Published: 5th February 2020
When a limited company becomes insolvent and there is no chance of rescue or restructure, liquidation becomes the only remaining possibility. But directors do have the option of voluntarily liquidating their company, rather than waiting for a creditor to wind it up.
A Creditors’ Voluntary Liquidation (CVL) places creditor interests at the fore, as demanded by UK insolvency laws, but this process does come with a financial cost attached. Typically this cost is met by using the assets of the company which will be liquidated as part of the process, however, even in instances where there are no company assets, a CVL may still be a viable option.
A CVL is initiated by the directors or shareholders of an insolvent company where financial distress and creditor pressure has reached a level that can no longer be managed.
The process begins by passing a winding-up resolution once 75% (by value) of shareholders vote in favour of the liquidation. Companies House is then informed, and an advert announcing the resolution is placed in the Gazette.
A liquidator is appointed, who assists directors in preparing the Statement of Affairs. This essentially details the reasons for the company’s financial predicament, and is sent to creditors who are then invited to make their claim against the company.
Once the liquidation process has been completed, the company closes down and is removed from the register at Companies House, but the liquidator’s investigations may continue if necessary.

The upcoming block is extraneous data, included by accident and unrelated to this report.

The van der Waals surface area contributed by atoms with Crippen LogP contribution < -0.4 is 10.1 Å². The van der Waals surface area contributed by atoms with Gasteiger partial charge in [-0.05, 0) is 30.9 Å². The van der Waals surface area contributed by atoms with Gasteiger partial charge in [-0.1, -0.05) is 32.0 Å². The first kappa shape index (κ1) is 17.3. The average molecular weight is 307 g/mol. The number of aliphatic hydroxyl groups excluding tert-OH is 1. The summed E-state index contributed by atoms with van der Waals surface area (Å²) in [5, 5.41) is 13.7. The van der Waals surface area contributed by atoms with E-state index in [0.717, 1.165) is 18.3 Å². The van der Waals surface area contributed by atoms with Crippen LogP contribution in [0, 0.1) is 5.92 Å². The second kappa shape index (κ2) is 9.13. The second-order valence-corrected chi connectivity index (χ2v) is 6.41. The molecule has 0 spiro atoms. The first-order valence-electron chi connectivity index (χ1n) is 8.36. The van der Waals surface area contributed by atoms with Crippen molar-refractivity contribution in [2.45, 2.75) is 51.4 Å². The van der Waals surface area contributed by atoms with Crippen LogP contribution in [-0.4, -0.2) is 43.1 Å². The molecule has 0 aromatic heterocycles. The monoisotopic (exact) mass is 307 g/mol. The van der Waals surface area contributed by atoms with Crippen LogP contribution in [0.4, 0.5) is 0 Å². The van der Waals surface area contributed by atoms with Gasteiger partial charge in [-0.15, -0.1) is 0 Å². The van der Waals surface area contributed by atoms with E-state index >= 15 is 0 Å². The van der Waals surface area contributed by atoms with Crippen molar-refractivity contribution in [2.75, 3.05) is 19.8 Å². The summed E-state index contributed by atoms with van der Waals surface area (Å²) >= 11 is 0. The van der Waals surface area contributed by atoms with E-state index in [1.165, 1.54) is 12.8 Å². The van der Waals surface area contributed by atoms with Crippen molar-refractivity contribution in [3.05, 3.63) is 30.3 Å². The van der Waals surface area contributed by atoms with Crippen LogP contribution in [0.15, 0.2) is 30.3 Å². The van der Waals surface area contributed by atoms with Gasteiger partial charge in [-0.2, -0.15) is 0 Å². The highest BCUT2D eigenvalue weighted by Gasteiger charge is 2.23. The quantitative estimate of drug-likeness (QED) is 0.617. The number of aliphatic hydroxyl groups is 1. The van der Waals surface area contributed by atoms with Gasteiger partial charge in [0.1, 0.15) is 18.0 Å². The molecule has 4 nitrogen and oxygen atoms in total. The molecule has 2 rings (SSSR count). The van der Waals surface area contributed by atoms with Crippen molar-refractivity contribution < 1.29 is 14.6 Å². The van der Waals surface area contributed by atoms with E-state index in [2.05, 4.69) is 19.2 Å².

In general terms, the duration of a Creditors’ Voluntary Liquidation can be up to 12 months, but in most cases the process is completed much more quickly than that.
Directors working for the company under a contract of employment may be eligible to claim redundancy pay from the National Insurance Fund (NIF). The average claim for director redundancy is currently £9,000, a considerable sum that could be extremely useful during this financially stressful time.
So how much might a no asset liquidation cost? For a small limited company the cost is likely to be around £4,000 or £5,000 plus VAT. If the company has no assets then the director will be required to pay for this process using their own personal funds.
If you would like more information about no asset liquidations, or require specific advice about your own company’s situation, our experts at Begbies Traynor can help. We are the UK’s leading professional services consultancy, and operate from over 40 offices nationwide. Call one of the team to arrange a free same-day consultation.